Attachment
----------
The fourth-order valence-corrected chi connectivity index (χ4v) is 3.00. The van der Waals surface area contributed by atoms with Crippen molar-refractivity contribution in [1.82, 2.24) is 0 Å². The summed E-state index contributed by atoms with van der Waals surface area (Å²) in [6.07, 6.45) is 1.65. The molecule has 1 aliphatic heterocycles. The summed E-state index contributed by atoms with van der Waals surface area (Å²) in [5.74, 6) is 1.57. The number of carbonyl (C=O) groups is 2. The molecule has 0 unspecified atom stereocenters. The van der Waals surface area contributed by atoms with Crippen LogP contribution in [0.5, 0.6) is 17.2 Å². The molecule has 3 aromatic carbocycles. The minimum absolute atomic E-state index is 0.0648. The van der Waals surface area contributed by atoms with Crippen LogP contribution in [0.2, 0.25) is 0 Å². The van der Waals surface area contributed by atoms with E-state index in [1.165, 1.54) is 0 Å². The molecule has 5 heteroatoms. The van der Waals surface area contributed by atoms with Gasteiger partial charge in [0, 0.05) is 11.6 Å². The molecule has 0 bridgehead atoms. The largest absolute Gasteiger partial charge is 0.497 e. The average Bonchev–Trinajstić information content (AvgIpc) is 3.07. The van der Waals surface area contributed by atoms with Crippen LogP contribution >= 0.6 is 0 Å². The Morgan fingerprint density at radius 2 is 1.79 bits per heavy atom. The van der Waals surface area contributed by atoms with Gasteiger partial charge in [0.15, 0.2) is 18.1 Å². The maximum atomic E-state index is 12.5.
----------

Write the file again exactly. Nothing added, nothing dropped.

The fourth-order valence-corrected chi connectivity index (χ4v) is 3.00. The van der Waals surface area contributed by atoms with Crippen molar-refractivity contribution in [1.82, 2.24) is 0 Å². The summed E-state index contributed by atoms with van der Waals surface area (Å²) in [6.07, 6.45) is 1.65. The molecule has 1 aliphatic heterocycles. The summed E-state index contributed by atoms with van der Waals surface area (Å²) in [5.74, 6) is 1.57. The number of carbonyl (C=O) groups is 2. The molecule has 0 unspecified atom stereocenters. The van der Waals surface area contributed by atoms with Crippen LogP contribution in [0.5, 0.6) is 17.2 Å². The molecule has 3 aromatic carbocycles. The minimum absolute atomic E-state index is 0.0648. The van der Waals surface area contributed by atoms with Crippen LogP contribution in [0.2, 0.25) is 0 Å². The van der Waals surface area contributed by atoms with E-state index in [1.165, 1.54) is 0 Å². The molecule has 5 heteroatoms. The van der Waals surface area contributed by atoms with Gasteiger partial charge in [0, 0.05) is 11.6 Å². The molecule has 0 bridgehead atoms. The largest absolute Gasteiger partial charge is 0.497 e. The average Bonchev–Trinajstić information content (AvgIpc) is 3.07. The van der Waals surface area contributed by atoms with Crippen LogP contribution >= 0.6 is 0 Å². The Morgan fingerprint density at radius 2 is 1.79 bits per heavy atom. The van der Waals surface area contributed by atoms with Gasteiger partial charge in [0.15, 0.2) is 18.1 Å². The maximum atomic E-state index is 12.5.